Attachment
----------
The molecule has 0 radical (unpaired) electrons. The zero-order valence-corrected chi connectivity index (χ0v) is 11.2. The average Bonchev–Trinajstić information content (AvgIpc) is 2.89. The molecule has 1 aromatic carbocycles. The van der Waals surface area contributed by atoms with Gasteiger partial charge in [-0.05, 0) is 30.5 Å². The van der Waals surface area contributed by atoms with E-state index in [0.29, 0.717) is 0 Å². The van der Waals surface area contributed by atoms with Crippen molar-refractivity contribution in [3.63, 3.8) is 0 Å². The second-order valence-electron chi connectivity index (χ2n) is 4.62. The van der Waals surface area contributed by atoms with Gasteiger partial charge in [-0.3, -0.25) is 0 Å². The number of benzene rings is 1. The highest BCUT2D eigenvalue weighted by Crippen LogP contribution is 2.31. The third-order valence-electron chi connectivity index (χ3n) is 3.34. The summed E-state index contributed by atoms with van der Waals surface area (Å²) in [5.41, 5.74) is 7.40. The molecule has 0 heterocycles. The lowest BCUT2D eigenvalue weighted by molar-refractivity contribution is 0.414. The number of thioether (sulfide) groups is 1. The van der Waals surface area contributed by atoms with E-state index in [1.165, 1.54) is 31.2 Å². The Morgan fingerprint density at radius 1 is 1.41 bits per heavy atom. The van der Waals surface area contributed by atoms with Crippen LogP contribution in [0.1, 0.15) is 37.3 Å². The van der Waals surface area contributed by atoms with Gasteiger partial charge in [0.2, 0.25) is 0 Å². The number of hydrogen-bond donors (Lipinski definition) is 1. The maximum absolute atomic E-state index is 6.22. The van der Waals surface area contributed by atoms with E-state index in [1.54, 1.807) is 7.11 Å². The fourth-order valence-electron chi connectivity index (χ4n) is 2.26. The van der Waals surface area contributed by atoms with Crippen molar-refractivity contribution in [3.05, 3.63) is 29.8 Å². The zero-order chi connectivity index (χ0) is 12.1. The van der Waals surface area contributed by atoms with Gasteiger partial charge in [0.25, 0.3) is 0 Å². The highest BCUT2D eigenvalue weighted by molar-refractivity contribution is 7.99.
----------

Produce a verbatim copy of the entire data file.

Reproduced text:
The molecule has 0 radical (unpaired) electrons. The zero-order valence-corrected chi connectivity index (χ0v) is 11.2. The average Bonchev–Trinajstić information content (AvgIpc) is 2.89. The molecule has 1 aromatic carbocycles. The van der Waals surface area contributed by atoms with Gasteiger partial charge in [-0.05, 0) is 30.5 Å². The van der Waals surface area contributed by atoms with E-state index in [0.29, 0.717) is 0 Å². The van der Waals surface area contributed by atoms with Crippen molar-refractivity contribution in [3.63, 3.8) is 0 Å². The second-order valence-electron chi connectivity index (χ2n) is 4.62. The van der Waals surface area contributed by atoms with Gasteiger partial charge in [-0.3, -0.25) is 0 Å². The number of benzene rings is 1. The highest BCUT2D eigenvalue weighted by Crippen LogP contribution is 2.31. The third-order valence-electron chi connectivity index (χ3n) is 3.34. The summed E-state index contributed by atoms with van der Waals surface area (Å²) in [5.41, 5.74) is 7.40. The molecule has 0 heterocycles. The lowest BCUT2D eigenvalue weighted by molar-refractivity contribution is 0.414. The number of thioether (sulfide) groups is 1. The van der Waals surface area contributed by atoms with E-state index in [1.165, 1.54) is 31.2 Å². The Morgan fingerprint density at radius 1 is 1.41 bits per heavy atom. The van der Waals surface area contributed by atoms with Crippen LogP contribution in [0.1, 0.15) is 37.3 Å². The van der Waals surface area contributed by atoms with Gasteiger partial charge in [0.2, 0.25) is 0 Å². The number of hydrogen-bond donors (Lipinski definition) is 1. The maximum absolute atomic E-state index is 6.22. The van der Waals surface area contributed by atoms with E-state index in [1.54, 1.807) is 7.11 Å². The fourth-order valence-electron chi connectivity index (χ4n) is 2.26. The van der Waals surface area contributed by atoms with Crippen molar-refractivity contribution in [3.05, 3.63) is 29.8 Å². The zero-order chi connectivity index (χ0) is 12.1. The van der Waals surface area contributed by atoms with Gasteiger partial charge in [0.25, 0.3) is 0 Å². The highest BCUT2D eigenvalue weighted by molar-refractivity contribution is 7.99.